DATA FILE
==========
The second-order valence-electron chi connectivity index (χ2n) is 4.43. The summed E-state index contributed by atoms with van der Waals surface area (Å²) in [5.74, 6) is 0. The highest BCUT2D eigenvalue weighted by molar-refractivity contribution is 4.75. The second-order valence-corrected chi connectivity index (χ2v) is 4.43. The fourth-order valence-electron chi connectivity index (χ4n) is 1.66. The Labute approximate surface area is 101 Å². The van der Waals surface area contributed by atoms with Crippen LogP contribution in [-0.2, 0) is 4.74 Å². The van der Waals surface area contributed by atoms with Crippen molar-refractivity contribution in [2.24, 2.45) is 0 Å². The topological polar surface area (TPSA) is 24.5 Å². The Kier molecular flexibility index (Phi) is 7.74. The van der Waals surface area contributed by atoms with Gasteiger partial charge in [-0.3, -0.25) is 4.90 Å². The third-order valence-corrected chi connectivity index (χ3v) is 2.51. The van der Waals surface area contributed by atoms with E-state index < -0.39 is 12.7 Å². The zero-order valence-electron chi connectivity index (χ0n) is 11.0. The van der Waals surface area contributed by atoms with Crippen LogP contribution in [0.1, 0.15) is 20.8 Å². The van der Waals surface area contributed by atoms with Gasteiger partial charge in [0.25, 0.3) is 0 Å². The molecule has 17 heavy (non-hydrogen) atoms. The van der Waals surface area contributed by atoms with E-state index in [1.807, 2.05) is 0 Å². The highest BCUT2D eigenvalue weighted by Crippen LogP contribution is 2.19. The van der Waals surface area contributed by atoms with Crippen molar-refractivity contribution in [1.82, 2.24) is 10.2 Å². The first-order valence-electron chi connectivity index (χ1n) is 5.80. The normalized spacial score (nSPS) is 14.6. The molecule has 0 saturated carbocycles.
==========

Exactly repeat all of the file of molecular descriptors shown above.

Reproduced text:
The second-order valence-electron chi connectivity index (χ2n) is 4.43. The summed E-state index contributed by atoms with van der Waals surface area (Å²) in [5.74, 6) is 0. The highest BCUT2D eigenvalue weighted by molar-refractivity contribution is 4.75. The second-order valence-corrected chi connectivity index (χ2v) is 4.43. The fourth-order valence-electron chi connectivity index (χ4n) is 1.66. The Labute approximate surface area is 101 Å². The van der Waals surface area contributed by atoms with Crippen LogP contribution in [-0.2, 0) is 4.74 Å². The van der Waals surface area contributed by atoms with Crippen molar-refractivity contribution in [2.24, 2.45) is 0 Å². The topological polar surface area (TPSA) is 24.5 Å². The Kier molecular flexibility index (Phi) is 7.74. The van der Waals surface area contributed by atoms with Gasteiger partial charge in [-0.3, -0.25) is 4.90 Å². The third-order valence-corrected chi connectivity index (χ3v) is 2.51. The van der Waals surface area contributed by atoms with E-state index < -0.39 is 12.7 Å². The zero-order valence-electron chi connectivity index (χ0n) is 11.0. The van der Waals surface area contributed by atoms with Crippen LogP contribution in [0.1, 0.15) is 20.8 Å². The van der Waals surface area contributed by atoms with Gasteiger partial charge in [0.25, 0.3) is 0 Å². The molecule has 17 heavy (non-hydrogen) atoms. The van der Waals surface area contributed by atoms with E-state index in [1.807, 2.05) is 0 Å². The highest BCUT2D eigenvalue weighted by Crippen LogP contribution is 2.19. The van der Waals surface area contributed by atoms with Crippen molar-refractivity contribution in [1.82, 2.24) is 10.2 Å². The first-order valence-electron chi connectivity index (χ1n) is 5.80. The normalized spacial score (nSPS) is 14.6. The molecule has 0 saturated carbocycles.